Keep I-526 as top priority on road list

The James Island Connector now ends at Folly Road. If built, the Mark Clark Extension would continue over Folly Road into an area along Ellis Creek to new interesections at Riley Road and Riverland Road before slicing through the James Island County Park. ( Leroy Burnell/File)

The need for infrastructure across our state is front and center in the media as the governor and S.C. General Assembly attempt to find a solution to increase dedicated funding to fix South Carolina’s roads. In light of the attention on infrastructure funding, we want to remain intently focused on one of our region’s most important infrastructure projects as it is currently the only one with dedicated funding to move the project forward — the completion of I-526 (Mark Clark Expressway) from West Ashley to the James Island Connector. Completion of this project will positively impact traffic flow and commute times for the entire region and point to the next wave of needed infrastructure enhancements.

High quality, effective transportation infrastructure is critical for our economic well-being, safety and quality of life. Our region’s employers know this — they want safe and timely commutes for their workforce, as well as effective delivery of goods and services to their customers, each day.

The Charleston Metro Chamber of Commerce also knows that safe, sufficient and modern infrastructure spells success for our region. As the region’s leading private sector organization, the Chamber advances the quality of life and economic well-being of the region by supporting policies that contribute to the quality growth of the region and the state as a whole. With 1,700 member businesses and organizations representing more than 125,000 workers locally, meeting our current and future infrastructure needs is a top priority for the Charleston Metro Chamber.

Our region is dramatically different than it was just a few years ago. We are fortunate to have substantial diversified economic growth occurring as a result of the development and expansion of many sectors including manufacturing, health care, construction, education, the port and the visitor industry. We now estimate our region’s population is growing at a rate of 43 people a day and will reach more than one million within the next 15 years.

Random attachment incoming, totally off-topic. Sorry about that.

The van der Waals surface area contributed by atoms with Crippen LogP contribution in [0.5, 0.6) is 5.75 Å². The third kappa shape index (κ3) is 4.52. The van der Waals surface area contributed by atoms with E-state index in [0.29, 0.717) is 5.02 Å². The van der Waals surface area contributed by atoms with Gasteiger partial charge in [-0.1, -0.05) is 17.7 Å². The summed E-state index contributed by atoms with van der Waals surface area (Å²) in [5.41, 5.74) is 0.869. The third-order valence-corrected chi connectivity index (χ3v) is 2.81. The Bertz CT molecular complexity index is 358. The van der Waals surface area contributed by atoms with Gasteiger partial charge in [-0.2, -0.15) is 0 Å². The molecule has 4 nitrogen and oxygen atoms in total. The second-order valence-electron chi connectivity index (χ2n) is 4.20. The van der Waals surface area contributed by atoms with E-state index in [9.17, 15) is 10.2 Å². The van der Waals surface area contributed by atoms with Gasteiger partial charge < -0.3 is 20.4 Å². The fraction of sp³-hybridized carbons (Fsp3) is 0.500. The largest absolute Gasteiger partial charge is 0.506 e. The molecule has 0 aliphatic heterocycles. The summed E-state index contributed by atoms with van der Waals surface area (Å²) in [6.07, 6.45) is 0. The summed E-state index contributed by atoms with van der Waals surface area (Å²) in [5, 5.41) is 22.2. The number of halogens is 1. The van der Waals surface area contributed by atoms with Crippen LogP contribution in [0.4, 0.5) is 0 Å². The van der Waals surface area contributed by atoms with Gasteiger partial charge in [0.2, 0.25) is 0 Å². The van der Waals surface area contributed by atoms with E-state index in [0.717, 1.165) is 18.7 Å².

The completion of I-526 is just one of the priority infrastructure needs we must address. We view the completion as just that — the completion of a regional road begun decades ago. The existing 19.26 mile stretch in Charleston opened in 1992 and since its inception there have been plans for the road to connect from Hwy. 17 North in Mount Pleasant to the James Island Connector. This is a crucial piece of regional infrastructure that will help to address current and future safety, ease of commute and economic development realities.

The purpose of completing the Mark Clark Expressway is to reduce traffic pressure using the Savannah Highway/Wesley Road/Folly Road corridor and the EIS (environmental impact statement) model studies show that it will successfully perform this function. Even the James Island Connector and Lockwood Drive will see reduced traffic — translating into savings of time and fuel for commuters.

The call of opponents to re-allocate I-526 designated funds to other regional projects is simply not an option. If we opt to re-allocate, the State Infrastructure Bank (SIB) will use the funds for other projects that have been applied for, and Charleston County has not submitted any applications for commuter rail, light rail or I-26. Current funds for completing I-526 would end up being spent around the state and it is highly unlikely any would be spent locally.

The region’s existing infrastructure is simply inadequate to handle the current needs of the area, much less the anticipated growth. The region must be prepared to invest in new infrastructure if it is to continue to be the vibrant community we treasure, due in no small part to its location, human resources and natural environment. It is no longer a choice of investing in one road or another — we must find a way to address the infrastructure needs throughout our region. We must be creative and innovative in finding funding solutions to address the full range of infrastructure needs.

Let’s work together to find the solution to complete I-526 and fund the other needed projects in our region. It is not an “either/or” nor an “us versus them.” It is time for our region to work collectively to find solutions that meet all our needs. That’s why I-526 matters and serves as a precursor to our region’s future infrastructure efforts.

Laura Varn is board chair of the Charleston Metro Chamber of Commerce. Bryan Derreberry is the chamber’s president and CEO.